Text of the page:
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Jack D. Ellis is Professor Emeritus of History at the University of Alabama in Huntsville. He was born in Sulphur, Oklahoma in 1941 and at the end of World War II moved with his family to a farm near Avery, Texas. From there, he moved to Lawton, Oklahoma, where he finished high school in 1960. He graduated from Baylor University in 1963 and received a doctorate in history from Tulane University in 1967.

Ellis taught for twenty-five years at the University of Delaware and was chair of the Department of History during his final years there. He then joined the faculty of the University of Alabama in Huntsville, where he had accepted the position of dean of the College of Liberal Arts. As Professor of History at UAH, he helped to organize in collaboration with Alabama A&M University a distinguished lecture series in 2001 on the civil rights movement in Alabama, which featured first-hand accounts from the movement's aging activists.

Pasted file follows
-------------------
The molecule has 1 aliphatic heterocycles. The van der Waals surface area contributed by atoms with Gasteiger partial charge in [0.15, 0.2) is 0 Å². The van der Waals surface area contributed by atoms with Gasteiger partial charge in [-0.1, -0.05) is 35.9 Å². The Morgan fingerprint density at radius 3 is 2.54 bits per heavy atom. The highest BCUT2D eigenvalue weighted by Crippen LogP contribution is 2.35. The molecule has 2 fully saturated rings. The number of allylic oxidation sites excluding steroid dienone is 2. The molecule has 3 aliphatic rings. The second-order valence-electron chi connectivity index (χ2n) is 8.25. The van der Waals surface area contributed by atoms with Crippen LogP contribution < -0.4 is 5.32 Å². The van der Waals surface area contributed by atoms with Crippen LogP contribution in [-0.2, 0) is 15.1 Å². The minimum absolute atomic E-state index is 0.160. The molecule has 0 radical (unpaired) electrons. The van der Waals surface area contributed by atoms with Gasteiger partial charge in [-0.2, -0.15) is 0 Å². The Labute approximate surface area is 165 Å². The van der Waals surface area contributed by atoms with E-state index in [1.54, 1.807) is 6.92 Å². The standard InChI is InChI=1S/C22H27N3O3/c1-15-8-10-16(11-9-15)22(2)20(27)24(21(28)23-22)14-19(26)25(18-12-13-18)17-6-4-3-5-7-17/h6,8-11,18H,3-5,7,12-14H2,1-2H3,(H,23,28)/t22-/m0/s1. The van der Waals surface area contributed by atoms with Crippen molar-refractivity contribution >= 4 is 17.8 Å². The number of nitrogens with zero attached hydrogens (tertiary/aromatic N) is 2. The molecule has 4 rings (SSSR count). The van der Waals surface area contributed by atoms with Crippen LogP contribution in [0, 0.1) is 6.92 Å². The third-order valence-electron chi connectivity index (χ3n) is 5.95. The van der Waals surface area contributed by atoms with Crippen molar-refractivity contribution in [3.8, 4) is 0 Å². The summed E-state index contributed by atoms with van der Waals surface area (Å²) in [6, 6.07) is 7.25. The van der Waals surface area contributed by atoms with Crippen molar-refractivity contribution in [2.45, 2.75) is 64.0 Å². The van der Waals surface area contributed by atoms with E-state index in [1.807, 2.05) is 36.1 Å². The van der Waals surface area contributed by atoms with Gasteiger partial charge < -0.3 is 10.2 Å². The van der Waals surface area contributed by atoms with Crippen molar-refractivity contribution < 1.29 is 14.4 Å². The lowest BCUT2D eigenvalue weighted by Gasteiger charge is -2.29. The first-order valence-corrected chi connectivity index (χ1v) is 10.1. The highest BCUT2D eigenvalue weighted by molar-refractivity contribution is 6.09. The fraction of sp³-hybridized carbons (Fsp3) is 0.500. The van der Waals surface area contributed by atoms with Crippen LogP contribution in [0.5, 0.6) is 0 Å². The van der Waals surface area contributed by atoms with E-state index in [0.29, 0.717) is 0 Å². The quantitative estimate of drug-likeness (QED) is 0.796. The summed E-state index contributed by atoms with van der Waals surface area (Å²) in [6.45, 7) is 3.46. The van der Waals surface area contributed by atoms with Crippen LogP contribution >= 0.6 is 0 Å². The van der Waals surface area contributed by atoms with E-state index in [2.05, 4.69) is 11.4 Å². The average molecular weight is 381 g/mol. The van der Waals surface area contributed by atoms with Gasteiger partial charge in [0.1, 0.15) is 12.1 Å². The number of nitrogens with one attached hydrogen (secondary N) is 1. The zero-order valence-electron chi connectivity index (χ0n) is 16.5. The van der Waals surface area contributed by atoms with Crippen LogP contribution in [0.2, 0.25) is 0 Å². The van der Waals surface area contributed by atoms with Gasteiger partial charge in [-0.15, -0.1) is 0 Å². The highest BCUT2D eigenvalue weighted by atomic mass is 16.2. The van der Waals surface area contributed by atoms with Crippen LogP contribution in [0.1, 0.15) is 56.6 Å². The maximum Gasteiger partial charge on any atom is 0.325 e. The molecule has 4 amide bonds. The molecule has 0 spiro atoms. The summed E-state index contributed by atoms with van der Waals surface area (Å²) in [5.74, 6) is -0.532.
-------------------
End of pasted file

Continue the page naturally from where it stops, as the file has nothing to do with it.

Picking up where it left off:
Between 1997 and 2004, Ellis completed an oral history project in collaboration with the Medical Archives of the University of Alabama at Birmingham, recording and transcribing over fifty interviews with black physicians in Alabama who had practiced during the days of segregation. These interviews now reside at UAB.

Ellis is the author of several books on French history and African American medical history in the South. They include The French Socialists and the Problem of the Peace, 1904-1914 (1967); The Early Life of Georges Clemenceau (1980); The Physician-Legislators of France, 1870-1914 (1990); Beside the Troubled Waters: A Black Physician Remembers Life, Medicine, and Civil Rights in An Alabama Town (2011); and Healing the Heart of Darkness: Black Doctors and the Health Care of African Americans in Alabama, 1870-1970 (MS, 2021).


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